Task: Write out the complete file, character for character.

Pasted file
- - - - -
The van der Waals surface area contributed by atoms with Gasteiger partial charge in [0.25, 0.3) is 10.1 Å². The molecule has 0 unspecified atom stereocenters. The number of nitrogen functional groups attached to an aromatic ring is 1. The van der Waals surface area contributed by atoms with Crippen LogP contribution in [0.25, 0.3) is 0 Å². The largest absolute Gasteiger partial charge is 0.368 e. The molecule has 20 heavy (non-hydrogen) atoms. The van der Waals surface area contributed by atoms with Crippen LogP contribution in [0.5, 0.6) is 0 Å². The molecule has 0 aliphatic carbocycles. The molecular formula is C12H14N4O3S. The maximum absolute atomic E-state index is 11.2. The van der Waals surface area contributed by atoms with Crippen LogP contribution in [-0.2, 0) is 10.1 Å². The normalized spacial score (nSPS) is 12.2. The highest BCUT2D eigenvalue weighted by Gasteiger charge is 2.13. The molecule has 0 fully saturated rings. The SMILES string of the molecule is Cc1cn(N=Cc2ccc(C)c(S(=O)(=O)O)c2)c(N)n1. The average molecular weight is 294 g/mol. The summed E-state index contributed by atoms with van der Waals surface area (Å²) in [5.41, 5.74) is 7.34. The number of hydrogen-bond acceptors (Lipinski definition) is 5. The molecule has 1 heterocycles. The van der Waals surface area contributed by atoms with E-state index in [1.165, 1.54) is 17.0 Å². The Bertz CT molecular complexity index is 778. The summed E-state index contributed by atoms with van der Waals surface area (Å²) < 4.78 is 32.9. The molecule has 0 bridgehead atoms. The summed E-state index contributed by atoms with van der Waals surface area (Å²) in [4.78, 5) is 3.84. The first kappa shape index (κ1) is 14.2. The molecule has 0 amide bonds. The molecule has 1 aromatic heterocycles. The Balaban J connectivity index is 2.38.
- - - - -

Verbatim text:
The van der Waals surface area contributed by atoms with Gasteiger partial charge in [0.25, 0.3) is 10.1 Å². The molecule has 0 unspecified atom stereocenters. The number of nitrogen functional groups attached to an aromatic ring is 1. The van der Waals surface area contributed by atoms with Crippen LogP contribution in [0.25, 0.3) is 0 Å². The largest absolute Gasteiger partial charge is 0.368 e. The molecule has 20 heavy (non-hydrogen) atoms. The van der Waals surface area contributed by atoms with Crippen LogP contribution in [0.5, 0.6) is 0 Å². The molecule has 0 aliphatic carbocycles. The molecular formula is C12H14N4O3S. The maximum absolute atomic E-state index is 11.2. The van der Waals surface area contributed by atoms with Crippen LogP contribution in [-0.2, 0) is 10.1 Å². The normalized spacial score (nSPS) is 12.2. The highest BCUT2D eigenvalue weighted by Gasteiger charge is 2.13. The molecule has 0 fully saturated rings. The SMILES string of the molecule is Cc1cn(N=Cc2ccc(C)c(S(=O)(=O)O)c2)c(N)n1. The average molecular weight is 294 g/mol. The summed E-state index contributed by atoms with van der Waals surface area (Å²) in [5.41, 5.74) is 7.34. The number of hydrogen-bond acceptors (Lipinski definition) is 5. The molecule has 1 heterocycles. The van der Waals surface area contributed by atoms with E-state index in [1.165, 1.54) is 17.0 Å². The Bertz CT molecular complexity index is 778. The summed E-state index contributed by atoms with van der Waals surface area (Å²) < 4.78 is 32.9. The molecule has 0 bridgehead atoms. The summed E-state index contributed by atoms with van der Waals surface area (Å²) in [4.78, 5) is 3.84. The first kappa shape index (κ1) is 14.2. The molecule has 0 amide bonds. The molecule has 1 aromatic heterocycles. The Balaban J connectivity index is 2.38.